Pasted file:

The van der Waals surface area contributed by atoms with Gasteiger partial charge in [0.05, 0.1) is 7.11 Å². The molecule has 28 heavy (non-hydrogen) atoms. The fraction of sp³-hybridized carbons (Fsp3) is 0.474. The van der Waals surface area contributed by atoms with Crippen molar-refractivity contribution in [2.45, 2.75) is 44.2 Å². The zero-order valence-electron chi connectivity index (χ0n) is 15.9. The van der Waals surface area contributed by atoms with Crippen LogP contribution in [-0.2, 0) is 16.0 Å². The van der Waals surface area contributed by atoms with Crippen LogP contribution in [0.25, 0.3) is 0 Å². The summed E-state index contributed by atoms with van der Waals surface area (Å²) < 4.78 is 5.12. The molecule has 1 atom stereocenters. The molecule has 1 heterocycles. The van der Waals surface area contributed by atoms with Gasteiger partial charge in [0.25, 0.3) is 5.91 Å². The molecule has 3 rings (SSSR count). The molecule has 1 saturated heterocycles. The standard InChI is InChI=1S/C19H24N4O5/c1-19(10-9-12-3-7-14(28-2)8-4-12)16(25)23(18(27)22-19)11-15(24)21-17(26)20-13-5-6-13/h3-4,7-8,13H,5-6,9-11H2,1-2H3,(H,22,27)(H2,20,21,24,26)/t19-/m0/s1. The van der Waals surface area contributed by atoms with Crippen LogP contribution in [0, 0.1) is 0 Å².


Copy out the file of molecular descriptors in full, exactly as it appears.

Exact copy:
The van der Waals surface area contributed by atoms with Gasteiger partial charge in [0.05, 0.1) is 7.11 Å². The molecule has 28 heavy (non-hydrogen) atoms. The fraction of sp³-hybridized carbons (Fsp3) is 0.474. The van der Waals surface area contributed by atoms with Crippen molar-refractivity contribution in [2.45, 2.75) is 44.2 Å². The zero-order valence-electron chi connectivity index (χ0n) is 15.9. The van der Waals surface area contributed by atoms with Crippen LogP contribution in [-0.2, 0) is 16.0 Å². The van der Waals surface area contributed by atoms with Crippen LogP contribution in [0.25, 0.3) is 0 Å². The summed E-state index contributed by atoms with van der Waals surface area (Å²) < 4.78 is 5.12. The molecule has 1 atom stereocenters. The molecule has 1 heterocycles. The van der Waals surface area contributed by atoms with Gasteiger partial charge in [0.25, 0.3) is 5.91 Å². The molecule has 3 rings (SSSR count). The molecule has 1 saturated heterocycles. The standard InChI is InChI=1S/C19H24N4O5/c1-19(10-9-12-3-7-14(28-2)8-4-12)16(25)23(18(27)22-19)11-15(24)21-17(26)20-13-5-6-13/h3-4,7-8,13H,5-6,9-11H2,1-2H3,(H,22,27)(H2,20,21,24,26)/t19-/m0/s1. The van der Waals surface area contributed by atoms with Crippen LogP contribution in [0, 0.1) is 0 Å².